If big Christmas parties fill you with horror, turn them down politely. You do not need an excuse. Just say no. Or if you feel too awkward not to go, decide beforehand how long you’ll stay, and leave when you want to leave. Filling someone else’s expectations is not a good enough reason to compromise your self-care, especially at a time of year when you may be carrying a lot of those expectations.

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And have a think about those big family Christmases. Do you have to do them? Do you want to do them? Can you go away instead? Can you make sure it’s not held at your house, and just go for dinner, then come home and get in your PJs again? If it has to be at your house, make a plan to stake out time to take a bath, or read your book, or to do what you need to do to stay healthy. Look after yourself, however that looks.

Christmas can be hard, but it can also be wonderful. Give yourself the gift of self-care this year. Decide what that means to you, and go forth and be wonderful, lovely people. You are not selfish to look after your own needs. You are not a grinch if you don’t love parties. You are not wrong to not feel the same as everyone else about family gatherings. You are you, and that is all you need to be.

Happy Holidays.

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Let me know below what your plans for self-care are this year, lovely people!

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  1. Jon says:

    I don’t really do Christmas, especially now I’ve hardly any family left. Childhood apart, the best one I ever had was in Switzerland. The Swiss don’t make such a song and dance about it; things are open on the day, transport runs, and there is no enforced jollity. And there was no shortage of snow ?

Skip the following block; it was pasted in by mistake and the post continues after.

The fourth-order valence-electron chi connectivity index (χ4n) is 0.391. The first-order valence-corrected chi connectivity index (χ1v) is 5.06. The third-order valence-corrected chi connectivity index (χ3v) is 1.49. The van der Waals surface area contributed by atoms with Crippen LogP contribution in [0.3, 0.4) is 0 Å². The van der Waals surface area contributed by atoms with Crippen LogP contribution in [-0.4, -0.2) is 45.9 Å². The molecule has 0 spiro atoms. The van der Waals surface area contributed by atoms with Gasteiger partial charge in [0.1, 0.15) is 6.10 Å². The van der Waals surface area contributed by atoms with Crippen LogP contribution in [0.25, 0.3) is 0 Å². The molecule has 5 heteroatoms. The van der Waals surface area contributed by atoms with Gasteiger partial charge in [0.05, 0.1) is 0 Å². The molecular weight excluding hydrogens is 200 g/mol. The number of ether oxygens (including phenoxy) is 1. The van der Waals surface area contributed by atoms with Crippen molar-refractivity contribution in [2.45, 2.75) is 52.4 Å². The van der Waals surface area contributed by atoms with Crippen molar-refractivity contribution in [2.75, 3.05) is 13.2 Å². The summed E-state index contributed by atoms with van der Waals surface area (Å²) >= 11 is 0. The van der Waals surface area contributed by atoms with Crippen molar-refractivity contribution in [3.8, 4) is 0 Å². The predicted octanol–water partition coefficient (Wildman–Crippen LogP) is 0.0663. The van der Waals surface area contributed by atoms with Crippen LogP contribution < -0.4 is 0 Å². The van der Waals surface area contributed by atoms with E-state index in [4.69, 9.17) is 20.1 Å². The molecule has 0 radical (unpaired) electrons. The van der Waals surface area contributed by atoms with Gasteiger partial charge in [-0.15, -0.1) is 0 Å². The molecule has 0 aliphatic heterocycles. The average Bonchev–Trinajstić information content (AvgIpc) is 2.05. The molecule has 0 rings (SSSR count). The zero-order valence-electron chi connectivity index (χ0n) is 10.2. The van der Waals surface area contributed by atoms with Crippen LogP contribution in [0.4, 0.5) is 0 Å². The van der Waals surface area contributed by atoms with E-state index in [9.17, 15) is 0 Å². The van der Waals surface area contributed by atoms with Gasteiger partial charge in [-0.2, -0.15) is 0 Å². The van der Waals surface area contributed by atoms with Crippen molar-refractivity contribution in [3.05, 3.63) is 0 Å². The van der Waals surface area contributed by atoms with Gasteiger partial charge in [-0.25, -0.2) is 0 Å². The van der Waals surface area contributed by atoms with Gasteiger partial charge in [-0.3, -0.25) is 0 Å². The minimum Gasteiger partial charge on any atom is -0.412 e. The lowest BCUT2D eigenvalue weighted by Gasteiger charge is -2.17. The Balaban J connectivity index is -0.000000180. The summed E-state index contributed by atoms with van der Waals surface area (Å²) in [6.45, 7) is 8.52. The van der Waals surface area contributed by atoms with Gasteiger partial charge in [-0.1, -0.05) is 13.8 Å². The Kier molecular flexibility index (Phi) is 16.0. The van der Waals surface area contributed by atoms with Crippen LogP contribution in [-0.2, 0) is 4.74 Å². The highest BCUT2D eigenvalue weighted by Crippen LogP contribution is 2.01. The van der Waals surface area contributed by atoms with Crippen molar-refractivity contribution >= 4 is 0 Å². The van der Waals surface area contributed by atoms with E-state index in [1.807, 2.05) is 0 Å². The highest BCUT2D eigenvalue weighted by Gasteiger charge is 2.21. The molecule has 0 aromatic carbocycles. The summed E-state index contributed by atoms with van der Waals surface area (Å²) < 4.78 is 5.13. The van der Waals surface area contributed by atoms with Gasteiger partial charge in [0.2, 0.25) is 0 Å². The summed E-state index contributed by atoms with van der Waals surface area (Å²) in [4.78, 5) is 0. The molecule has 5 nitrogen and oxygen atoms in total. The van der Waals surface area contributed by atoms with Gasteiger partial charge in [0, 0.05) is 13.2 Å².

1. kimwatt says:

      Lots of snow and no enforced jollity sounds WONDERFUL. I want to go to Switzerland for my next Christmas. Plus I hear they have good chocolate…

  2. Great point about self care! I’m not sure why there’s some reason we feel we’re not allowed to call out bad behavior from that nosy aunt, simply because it’s the holidays. Or why we somehow think that overpriced things we’ll never really use are a great reason to blow the budget we carefully follow all the other months for genuine necessities.

    I watched my mother completely lose it on so many holidays, and it made me VERY conscious of my own behavior, now that the responsibility is my own. It took me a while to be the holiday mama I want to be, rather than the stress-dictated one of years past, but I think I’m a lot closer than I used to be. Nobody wants to dread the holidays!

    1. kimwatt says:

      I love that you’ve deliberately set out to be a calm Christmas person – that’s a wonderful gift to those around you, and a great example to set. It really *doesn’t* have to be such a stressful time, and it shouldn’t be. We should be able to enjoy our time with those we love. And not have to put up with bad behaviour!

Comment away! (Points awarded for comments involving cats, tea, or baked goods)